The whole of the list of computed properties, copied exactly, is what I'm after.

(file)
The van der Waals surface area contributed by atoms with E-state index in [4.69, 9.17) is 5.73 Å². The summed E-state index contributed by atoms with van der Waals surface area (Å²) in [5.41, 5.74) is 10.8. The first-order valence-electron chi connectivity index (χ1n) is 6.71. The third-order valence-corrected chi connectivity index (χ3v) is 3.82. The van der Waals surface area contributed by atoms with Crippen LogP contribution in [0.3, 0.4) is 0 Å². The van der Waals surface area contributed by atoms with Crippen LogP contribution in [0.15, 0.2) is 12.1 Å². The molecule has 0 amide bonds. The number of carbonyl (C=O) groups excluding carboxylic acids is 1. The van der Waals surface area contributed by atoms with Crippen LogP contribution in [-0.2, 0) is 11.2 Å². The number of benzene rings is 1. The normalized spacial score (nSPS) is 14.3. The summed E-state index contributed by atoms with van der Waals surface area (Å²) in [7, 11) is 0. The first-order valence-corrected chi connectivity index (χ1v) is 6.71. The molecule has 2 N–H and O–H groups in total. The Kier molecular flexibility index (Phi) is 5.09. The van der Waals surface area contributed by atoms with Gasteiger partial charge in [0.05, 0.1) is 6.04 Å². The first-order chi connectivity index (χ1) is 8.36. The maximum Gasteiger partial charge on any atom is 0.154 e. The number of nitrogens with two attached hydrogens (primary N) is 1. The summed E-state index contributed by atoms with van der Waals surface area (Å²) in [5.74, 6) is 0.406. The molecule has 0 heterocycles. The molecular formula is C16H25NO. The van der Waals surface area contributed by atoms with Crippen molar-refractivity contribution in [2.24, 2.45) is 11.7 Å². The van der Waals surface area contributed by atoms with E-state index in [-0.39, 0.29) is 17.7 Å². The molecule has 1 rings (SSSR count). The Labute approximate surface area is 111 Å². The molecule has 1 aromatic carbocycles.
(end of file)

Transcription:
The van der Waals surface area contributed by atoms with E-state index in [4.69, 9.17) is 5.73 Å². The summed E-state index contributed by atoms with van der Waals surface area (Å²) in [5.41, 5.74) is 10.8. The first-order valence-electron chi connectivity index (χ1n) is 6.71. The third-order valence-corrected chi connectivity index (χ3v) is 3.82. The van der Waals surface area contributed by atoms with Crippen LogP contribution in [0.3, 0.4) is 0 Å². The van der Waals surface area contributed by atoms with Crippen LogP contribution in [0.15, 0.2) is 12.1 Å². The molecule has 0 amide bonds. The number of carbonyl (C=O) groups excluding carboxylic acids is 1. The van der Waals surface area contributed by atoms with Crippen LogP contribution in [-0.2, 0) is 11.2 Å². The number of benzene rings is 1. The normalized spacial score (nSPS) is 14.3. The summed E-state index contributed by atoms with van der Waals surface area (Å²) in [7, 11) is 0. The first-order valence-corrected chi connectivity index (χ1v) is 6.71. The molecule has 2 N–H and O–H groups in total. The Kier molecular flexibility index (Phi) is 5.09. The van der Waals surface area contributed by atoms with Gasteiger partial charge in [0.05, 0.1) is 6.04 Å². The first-order chi connectivity index (χ1) is 8.36. The maximum Gasteiger partial charge on any atom is 0.154 e. The number of nitrogens with two attached hydrogens (primary N) is 1. The summed E-state index contributed by atoms with van der Waals surface area (Å²) in [5.74, 6) is 0.406. The molecule has 0 heterocycles. The molecular formula is C16H25NO. The van der Waals surface area contributed by atoms with Crippen molar-refractivity contribution in [2.24, 2.45) is 11.7 Å². The van der Waals surface area contributed by atoms with E-state index in [-0.39, 0.29) is 17.7 Å². The molecule has 1 rings (SSSR count). The Labute approximate surface area is 111 Å². The molecule has 1 aromatic carbocycles.